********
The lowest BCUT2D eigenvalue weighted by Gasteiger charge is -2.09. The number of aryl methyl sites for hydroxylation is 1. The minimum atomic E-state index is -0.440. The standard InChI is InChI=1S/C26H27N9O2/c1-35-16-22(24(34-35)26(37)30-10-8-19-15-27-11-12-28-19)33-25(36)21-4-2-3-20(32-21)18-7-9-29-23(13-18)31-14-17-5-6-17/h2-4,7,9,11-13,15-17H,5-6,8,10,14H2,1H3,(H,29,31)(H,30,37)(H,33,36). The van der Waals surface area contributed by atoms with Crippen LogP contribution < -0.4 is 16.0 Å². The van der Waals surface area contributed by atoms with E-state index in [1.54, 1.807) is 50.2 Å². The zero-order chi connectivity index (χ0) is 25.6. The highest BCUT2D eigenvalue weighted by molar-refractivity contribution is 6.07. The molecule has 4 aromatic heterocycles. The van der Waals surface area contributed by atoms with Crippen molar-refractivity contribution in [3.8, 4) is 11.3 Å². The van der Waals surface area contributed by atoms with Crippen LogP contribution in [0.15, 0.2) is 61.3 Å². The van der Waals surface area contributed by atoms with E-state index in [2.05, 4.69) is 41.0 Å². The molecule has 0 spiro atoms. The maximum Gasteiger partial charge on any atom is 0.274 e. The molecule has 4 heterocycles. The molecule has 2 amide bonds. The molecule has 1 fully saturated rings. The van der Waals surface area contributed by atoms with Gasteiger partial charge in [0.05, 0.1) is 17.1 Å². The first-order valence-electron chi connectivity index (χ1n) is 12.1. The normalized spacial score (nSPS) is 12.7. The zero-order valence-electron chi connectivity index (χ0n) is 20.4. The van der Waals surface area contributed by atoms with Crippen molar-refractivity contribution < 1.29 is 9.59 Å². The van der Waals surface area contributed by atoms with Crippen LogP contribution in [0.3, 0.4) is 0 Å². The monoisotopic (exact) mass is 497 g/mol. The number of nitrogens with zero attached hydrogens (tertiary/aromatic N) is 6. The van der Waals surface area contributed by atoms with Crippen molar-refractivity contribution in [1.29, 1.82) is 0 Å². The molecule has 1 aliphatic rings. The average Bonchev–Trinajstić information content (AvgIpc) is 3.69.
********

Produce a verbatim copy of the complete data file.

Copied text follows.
The lowest BCUT2D eigenvalue weighted by Gasteiger charge is -2.09. The number of aryl methyl sites for hydroxylation is 1. The minimum atomic E-state index is -0.440. The standard InChI is InChI=1S/C26H27N9O2/c1-35-16-22(24(34-35)26(37)30-10-8-19-15-27-11-12-28-19)33-25(36)21-4-2-3-20(32-21)18-7-9-29-23(13-18)31-14-17-5-6-17/h2-4,7,9,11-13,15-17H,5-6,8,10,14H2,1H3,(H,29,31)(H,30,37)(H,33,36). The van der Waals surface area contributed by atoms with Crippen LogP contribution < -0.4 is 16.0 Å². The van der Waals surface area contributed by atoms with E-state index in [1.54, 1.807) is 50.2 Å². The zero-order chi connectivity index (χ0) is 25.6. The highest BCUT2D eigenvalue weighted by molar-refractivity contribution is 6.07. The molecule has 4 aromatic heterocycles. The van der Waals surface area contributed by atoms with Crippen molar-refractivity contribution in [3.8, 4) is 11.3 Å². The van der Waals surface area contributed by atoms with Crippen LogP contribution in [0.15, 0.2) is 61.3 Å². The van der Waals surface area contributed by atoms with E-state index in [2.05, 4.69) is 41.0 Å². The molecule has 0 spiro atoms. The maximum Gasteiger partial charge on any atom is 0.274 e. The molecule has 4 heterocycles. The molecule has 2 amide bonds. The molecule has 1 fully saturated rings. The van der Waals surface area contributed by atoms with Gasteiger partial charge in [0.05, 0.1) is 17.1 Å². The first-order valence-electron chi connectivity index (χ1n) is 12.1. The normalized spacial score (nSPS) is 12.7. The zero-order valence-electron chi connectivity index (χ0n) is 20.4. The van der Waals surface area contributed by atoms with Crippen molar-refractivity contribution < 1.29 is 9.59 Å². The van der Waals surface area contributed by atoms with Crippen LogP contribution in [0.3, 0.4) is 0 Å². The monoisotopic (exact) mass is 497 g/mol. The number of nitrogens with zero attached hydrogens (tertiary/aromatic N) is 6. The van der Waals surface area contributed by atoms with Crippen molar-refractivity contribution in [1.29, 1.82) is 0 Å². The molecule has 1 aliphatic rings. The average Bonchev–Trinajstić information content (AvgIpc) is 3.69.